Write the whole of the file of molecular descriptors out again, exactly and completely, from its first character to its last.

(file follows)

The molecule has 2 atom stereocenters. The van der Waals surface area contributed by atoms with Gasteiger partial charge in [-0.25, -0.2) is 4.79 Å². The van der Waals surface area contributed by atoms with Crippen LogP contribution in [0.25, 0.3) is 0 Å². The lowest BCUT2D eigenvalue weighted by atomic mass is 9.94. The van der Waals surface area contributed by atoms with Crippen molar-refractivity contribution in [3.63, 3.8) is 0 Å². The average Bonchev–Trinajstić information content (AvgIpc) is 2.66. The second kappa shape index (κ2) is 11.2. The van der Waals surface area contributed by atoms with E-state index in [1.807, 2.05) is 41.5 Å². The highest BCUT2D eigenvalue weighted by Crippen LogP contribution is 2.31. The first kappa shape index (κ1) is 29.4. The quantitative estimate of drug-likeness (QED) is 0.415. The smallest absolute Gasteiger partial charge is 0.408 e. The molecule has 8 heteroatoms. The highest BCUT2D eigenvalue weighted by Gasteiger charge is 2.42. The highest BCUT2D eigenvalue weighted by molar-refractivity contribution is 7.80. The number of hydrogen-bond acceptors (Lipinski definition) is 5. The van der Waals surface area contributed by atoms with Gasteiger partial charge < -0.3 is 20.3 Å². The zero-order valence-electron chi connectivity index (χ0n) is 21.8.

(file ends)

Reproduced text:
The molecule has 2 atom stereocenters. The van der Waals surface area contributed by atoms with Gasteiger partial charge in [-0.25, -0.2) is 4.79 Å². The van der Waals surface area contributed by atoms with Crippen LogP contribution in [0.25, 0.3) is 0 Å². The lowest BCUT2D eigenvalue weighted by atomic mass is 9.94. The van der Waals surface area contributed by atoms with Crippen molar-refractivity contribution in [3.63, 3.8) is 0 Å². The average Bonchev–Trinajstić information content (AvgIpc) is 2.66. The second kappa shape index (κ2) is 11.2. The van der Waals surface area contributed by atoms with E-state index in [1.807, 2.05) is 41.5 Å². The highest BCUT2D eigenvalue weighted by Crippen LogP contribution is 2.31. The first kappa shape index (κ1) is 29.4. The quantitative estimate of drug-likeness (QED) is 0.415. The smallest absolute Gasteiger partial charge is 0.408 e. The molecule has 8 heteroatoms. The highest BCUT2D eigenvalue weighted by Gasteiger charge is 2.42. The highest BCUT2D eigenvalue weighted by molar-refractivity contribution is 7.80. The number of hydrogen-bond acceptors (Lipinski definition) is 5. The van der Waals surface area contributed by atoms with Gasteiger partial charge < -0.3 is 20.3 Å². The zero-order valence-electron chi connectivity index (χ0n) is 21.8.